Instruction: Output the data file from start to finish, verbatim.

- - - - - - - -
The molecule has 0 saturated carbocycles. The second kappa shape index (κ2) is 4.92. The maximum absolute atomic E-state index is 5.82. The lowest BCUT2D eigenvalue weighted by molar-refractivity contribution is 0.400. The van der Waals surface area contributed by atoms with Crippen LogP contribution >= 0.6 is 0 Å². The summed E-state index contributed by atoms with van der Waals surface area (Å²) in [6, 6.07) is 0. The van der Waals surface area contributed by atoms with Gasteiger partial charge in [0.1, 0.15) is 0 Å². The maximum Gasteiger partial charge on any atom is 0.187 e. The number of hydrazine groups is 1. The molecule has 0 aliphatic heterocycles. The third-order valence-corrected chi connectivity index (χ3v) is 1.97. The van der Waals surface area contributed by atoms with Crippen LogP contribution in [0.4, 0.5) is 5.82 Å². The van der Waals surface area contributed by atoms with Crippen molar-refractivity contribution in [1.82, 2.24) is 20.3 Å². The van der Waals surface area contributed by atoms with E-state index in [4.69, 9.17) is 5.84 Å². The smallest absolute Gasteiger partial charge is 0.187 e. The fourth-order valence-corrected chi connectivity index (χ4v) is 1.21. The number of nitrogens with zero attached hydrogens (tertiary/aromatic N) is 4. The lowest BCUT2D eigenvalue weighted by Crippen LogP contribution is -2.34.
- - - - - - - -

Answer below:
The molecule has 0 saturated carbocycles. The second kappa shape index (κ2) is 4.92. The maximum absolute atomic E-state index is 5.82. The lowest BCUT2D eigenvalue weighted by molar-refractivity contribution is 0.400. The van der Waals surface area contributed by atoms with Crippen LogP contribution >= 0.6 is 0 Å². The summed E-state index contributed by atoms with van der Waals surface area (Å²) in [6, 6.07) is 0. The van der Waals surface area contributed by atoms with Gasteiger partial charge in [0.1, 0.15) is 0 Å². The maximum Gasteiger partial charge on any atom is 0.187 e. The number of hydrazine groups is 1. The molecule has 0 aliphatic heterocycles. The third-order valence-corrected chi connectivity index (χ3v) is 1.97. The van der Waals surface area contributed by atoms with Crippen LogP contribution in [0.4, 0.5) is 5.82 Å². The van der Waals surface area contributed by atoms with Crippen molar-refractivity contribution in [1.82, 2.24) is 20.3 Å². The van der Waals surface area contributed by atoms with E-state index in [4.69, 9.17) is 5.84 Å². The smallest absolute Gasteiger partial charge is 0.187 e. The fourth-order valence-corrected chi connectivity index (χ4v) is 1.21. The number of nitrogens with zero attached hydrogens (tertiary/aromatic N) is 4. The lowest BCUT2D eigenvalue weighted by Crippen LogP contribution is -2.34.